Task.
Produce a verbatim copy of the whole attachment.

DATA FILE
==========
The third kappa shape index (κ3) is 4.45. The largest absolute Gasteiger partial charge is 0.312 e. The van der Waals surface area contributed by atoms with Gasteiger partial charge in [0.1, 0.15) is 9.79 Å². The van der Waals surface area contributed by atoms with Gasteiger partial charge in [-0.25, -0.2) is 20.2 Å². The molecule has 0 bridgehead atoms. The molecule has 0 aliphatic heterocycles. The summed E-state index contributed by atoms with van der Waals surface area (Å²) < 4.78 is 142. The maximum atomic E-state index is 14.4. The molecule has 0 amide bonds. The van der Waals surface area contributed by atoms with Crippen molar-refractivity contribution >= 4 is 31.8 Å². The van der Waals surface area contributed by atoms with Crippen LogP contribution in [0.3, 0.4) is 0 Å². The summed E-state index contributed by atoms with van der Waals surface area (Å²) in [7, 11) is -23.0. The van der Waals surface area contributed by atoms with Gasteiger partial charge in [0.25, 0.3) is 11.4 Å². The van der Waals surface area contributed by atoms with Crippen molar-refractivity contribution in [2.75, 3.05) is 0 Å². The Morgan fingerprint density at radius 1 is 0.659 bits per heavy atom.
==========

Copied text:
The third kappa shape index (κ3) is 4.45. The largest absolute Gasteiger partial charge is 0.312 e. The van der Waals surface area contributed by atoms with Gasteiger partial charge in [0.1, 0.15) is 9.79 Å². The van der Waals surface area contributed by atoms with Gasteiger partial charge in [-0.25, -0.2) is 20.2 Å². The molecule has 0 bridgehead atoms. The molecule has 0 aliphatic heterocycles. The summed E-state index contributed by atoms with van der Waals surface area (Å²) < 4.78 is 142. The maximum atomic E-state index is 14.4. The molecule has 0 amide bonds. The van der Waals surface area contributed by atoms with Crippen molar-refractivity contribution >= 4 is 31.8 Å². The van der Waals surface area contributed by atoms with Crippen LogP contribution in [0.3, 0.4) is 0 Å². The summed E-state index contributed by atoms with van der Waals surface area (Å²) in [7, 11) is -23.0. The van der Waals surface area contributed by atoms with Gasteiger partial charge in [0.25, 0.3) is 11.4 Å². The van der Waals surface area contributed by atoms with Crippen molar-refractivity contribution in [2.75, 3.05) is 0 Å². The Morgan fingerprint density at radius 1 is 0.659 bits per heavy atom.